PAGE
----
Some Considerations on Copper and Oil Sprays in Relation to Frost of 21 and 22 March Ahead for Northern and Central Virginia

Some Considerations on Copper and Oil Sprays in Relation to Frost of 21 and 22 March Ahead for Northern and Central Virginia

Before the frost: There have been some questions regarding the last growth stage “window” to use copper and about the frost announced on coming Thursday and Friday, 21 and 22 March (visible in forecast now for Winchester / Fig. 1/, Timberville, and Tyro in Virginia). Please check your weather forecast website for your location if temperatures are announced below 32F. First, we do not recommend applying delayed dormant copper in apples beyond quarter inch green (QIG) on floral buds (which is when 50% of floral buds are at the stage QIG). This is a risk for bud injury and fruit russetting later on. If you decide to risk and to apply copper later than QIG, you should use “softer” formulations of copper like Cueva or much lower equivalent metallic copper rates per acre of your copper material of choice. We just do not recommend that as we do not know what weather conditions you will have ahead. Again, even these very low rates are risky as in slow drying conditions they can cause fruit russetting. However, we now have a two frost events announced for later this week and we do not know how accurate is the forecast now i.e. how low the temperatures will drop below 32 F and and for how long these low temperatures under 32F will last on 21 and 22 March. We will see what actually happens. If you have an orchard that had fire blight last year, you should consider copper this year from silver tip to QIG bud stage, but do not apply it near frost events.

If hypothetically some of your cultivars are still in Green Tip and up to QIG and you want to apply delayed dormant copper, it is not advisable to apply copper and/or oil in the situations where hard frosts are announced. As many previous, more experienced tree fruit pathologists warned, following freezes, anything spray-applied on the plant surface will get sucked into cells as frost crystals melt and injure the green bud tissue. Oil or copper, alone, can exacerbate frost injury, but mixing them together is potentially even more damaging to injured green tissue by frost. Although, we can’t say we have seen injury of this mix after frost being worst than either compounds alone, it is concerning to apply this mix near a hard frost.
As Dr. David Rosenberger, retired Professor from Cornell University wrote to me in the past, up until oil prices rose drastically in the late 1990’s, many growers used 3% oil with their copper sprays so as to get both fire blight protection and insect control. When oil prices rose in 2000’s, this practice dropped from common usage because it was cheaper to use 2% or 1% oil at later bud stages, and we then suggested that growers use only a 1 quart of oil per 100 gal of water with copper to act as a spreader.  If frost was not a concern, you can apply copper with oil at 1 quart of oil/100 gal, unless there are specific copper product label warnings to not do that. However, do not apply copper or oil or their mix when frost is expected within several days after application.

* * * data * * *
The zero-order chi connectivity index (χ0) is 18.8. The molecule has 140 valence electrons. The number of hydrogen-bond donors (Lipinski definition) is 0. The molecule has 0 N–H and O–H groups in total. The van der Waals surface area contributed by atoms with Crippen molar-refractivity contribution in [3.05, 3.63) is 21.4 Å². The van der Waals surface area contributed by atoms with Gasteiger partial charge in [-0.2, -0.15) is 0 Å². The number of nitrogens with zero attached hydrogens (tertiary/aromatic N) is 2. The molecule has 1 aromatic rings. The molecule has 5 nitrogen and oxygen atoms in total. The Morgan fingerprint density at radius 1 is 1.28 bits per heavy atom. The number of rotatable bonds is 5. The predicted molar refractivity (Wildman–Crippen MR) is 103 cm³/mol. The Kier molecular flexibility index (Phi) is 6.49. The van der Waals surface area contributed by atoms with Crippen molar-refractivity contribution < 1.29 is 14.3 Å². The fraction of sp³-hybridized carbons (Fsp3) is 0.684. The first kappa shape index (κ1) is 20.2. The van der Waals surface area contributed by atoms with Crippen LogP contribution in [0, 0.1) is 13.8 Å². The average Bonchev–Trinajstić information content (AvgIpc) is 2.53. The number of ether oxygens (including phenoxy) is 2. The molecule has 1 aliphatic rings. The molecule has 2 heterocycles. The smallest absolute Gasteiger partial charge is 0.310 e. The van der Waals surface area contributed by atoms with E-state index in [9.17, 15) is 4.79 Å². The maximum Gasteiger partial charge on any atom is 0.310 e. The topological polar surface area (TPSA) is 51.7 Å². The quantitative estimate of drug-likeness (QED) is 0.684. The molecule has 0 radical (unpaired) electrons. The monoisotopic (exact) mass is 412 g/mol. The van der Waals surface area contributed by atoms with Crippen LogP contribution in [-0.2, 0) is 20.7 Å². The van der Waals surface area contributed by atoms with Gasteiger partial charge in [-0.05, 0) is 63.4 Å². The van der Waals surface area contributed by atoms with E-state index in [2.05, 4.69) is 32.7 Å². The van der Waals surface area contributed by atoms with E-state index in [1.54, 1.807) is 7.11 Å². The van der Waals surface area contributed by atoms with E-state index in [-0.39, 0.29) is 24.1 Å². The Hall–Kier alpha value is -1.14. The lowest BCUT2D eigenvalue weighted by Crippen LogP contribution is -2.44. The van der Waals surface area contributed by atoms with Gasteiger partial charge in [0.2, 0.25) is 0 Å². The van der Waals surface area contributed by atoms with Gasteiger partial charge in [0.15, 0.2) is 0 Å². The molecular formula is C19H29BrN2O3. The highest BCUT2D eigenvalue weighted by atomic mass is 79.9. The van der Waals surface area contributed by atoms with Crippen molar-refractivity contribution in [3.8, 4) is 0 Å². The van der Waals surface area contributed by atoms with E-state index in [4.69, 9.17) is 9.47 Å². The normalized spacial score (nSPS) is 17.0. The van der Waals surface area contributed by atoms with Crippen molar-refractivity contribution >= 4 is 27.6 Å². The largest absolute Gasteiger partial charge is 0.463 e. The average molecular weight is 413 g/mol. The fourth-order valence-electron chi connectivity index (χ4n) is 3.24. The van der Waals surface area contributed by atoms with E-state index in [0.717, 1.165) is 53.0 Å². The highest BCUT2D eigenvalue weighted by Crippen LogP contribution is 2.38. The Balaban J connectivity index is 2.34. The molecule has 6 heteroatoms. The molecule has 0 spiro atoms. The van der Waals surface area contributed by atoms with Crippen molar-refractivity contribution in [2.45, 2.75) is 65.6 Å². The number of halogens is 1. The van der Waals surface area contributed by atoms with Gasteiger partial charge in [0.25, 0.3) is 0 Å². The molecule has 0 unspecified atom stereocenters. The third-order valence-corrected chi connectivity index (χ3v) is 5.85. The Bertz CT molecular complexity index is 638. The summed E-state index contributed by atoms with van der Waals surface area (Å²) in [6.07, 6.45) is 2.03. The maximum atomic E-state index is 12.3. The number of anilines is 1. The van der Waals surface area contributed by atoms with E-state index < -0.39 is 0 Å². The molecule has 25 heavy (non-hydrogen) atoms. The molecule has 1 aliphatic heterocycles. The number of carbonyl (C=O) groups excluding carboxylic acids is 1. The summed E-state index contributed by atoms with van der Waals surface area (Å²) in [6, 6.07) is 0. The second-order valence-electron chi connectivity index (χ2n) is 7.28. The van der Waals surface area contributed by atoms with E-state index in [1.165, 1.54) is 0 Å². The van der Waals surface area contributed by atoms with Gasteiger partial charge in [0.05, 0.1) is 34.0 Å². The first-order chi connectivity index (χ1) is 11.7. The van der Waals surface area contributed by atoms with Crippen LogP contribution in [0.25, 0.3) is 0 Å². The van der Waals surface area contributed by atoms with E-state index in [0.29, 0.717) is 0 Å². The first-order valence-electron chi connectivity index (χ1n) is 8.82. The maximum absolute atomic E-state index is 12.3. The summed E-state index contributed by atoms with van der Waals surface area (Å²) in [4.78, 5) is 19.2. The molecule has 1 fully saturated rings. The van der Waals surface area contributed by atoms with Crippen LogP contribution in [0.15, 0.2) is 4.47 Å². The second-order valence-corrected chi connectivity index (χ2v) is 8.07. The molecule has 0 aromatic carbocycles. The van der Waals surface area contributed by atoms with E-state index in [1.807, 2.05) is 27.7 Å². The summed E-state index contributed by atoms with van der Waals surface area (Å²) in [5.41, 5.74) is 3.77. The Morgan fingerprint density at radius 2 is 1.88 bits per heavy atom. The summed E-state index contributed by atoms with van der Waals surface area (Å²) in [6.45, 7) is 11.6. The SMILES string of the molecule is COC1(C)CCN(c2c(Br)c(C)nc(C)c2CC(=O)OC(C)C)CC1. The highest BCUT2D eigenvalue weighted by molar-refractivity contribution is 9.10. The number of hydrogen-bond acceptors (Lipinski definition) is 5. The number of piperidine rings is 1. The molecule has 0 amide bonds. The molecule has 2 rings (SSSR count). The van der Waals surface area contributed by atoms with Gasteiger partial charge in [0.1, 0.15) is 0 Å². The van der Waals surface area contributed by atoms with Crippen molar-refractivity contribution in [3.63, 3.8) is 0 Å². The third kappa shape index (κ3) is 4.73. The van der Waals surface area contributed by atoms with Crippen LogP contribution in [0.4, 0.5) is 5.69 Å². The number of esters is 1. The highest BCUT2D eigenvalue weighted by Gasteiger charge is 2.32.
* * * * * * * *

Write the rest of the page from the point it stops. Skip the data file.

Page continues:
In general, oils should not be applied with anything that lowers the pH of the spray solution since acidic solutions will make copper more available and thus more phytotoxic. Putting an acidic solution of copper with spray oil could increase risks of green tissue phytotoxicity.

After the frost: In my previous discussions with Dr. Rosenberger, he advised that phytotoxicity to damaged foliage is a tricky thing as we don’t know how long it takes after a frost for damaged foliage to “heal”, or perhaps it always remains more susceptible to phytotoxicity? It is possible, maybe, that several days with temps > 50 F is sufficient for freeze injury to heal enough so that sprays such as captan or copper applied after that will not cause much additional damage. However, we don’t know for sure. Our impression is that oil is always more likely to trigger more damage when applied to damaged leaves because it just moves into leaves more than copper or captan and the extra surface area caused by freeze damage will allow more uptake of oil. Again, that impression may be incorrect, but we still like to share our opinion with you.

In terms of applying any foliar fertilizer after frost to help trees heal, I will deffer to Dr. Sherif Sherif’s recommendations. However, in the past some growers used to use fungicide Polyram instead of mancozeb as their next spray, along with the boron and urea. As per Warren Stiles, many years ago, it seems that Polyram contains a lot of free zinc, more than mancozeb, in terms of bioavailability, which could have some frost protection effect. The benefit from Polyram may not have been frost protection as much as it was its ability to recover tissue after a frost when zinc is applied. Again, we do  not know for sure, but these are some considerations you might ruminate on.

Figure 1. Low temperatures announced in Winchester, VA for 21 and 22 March (Source: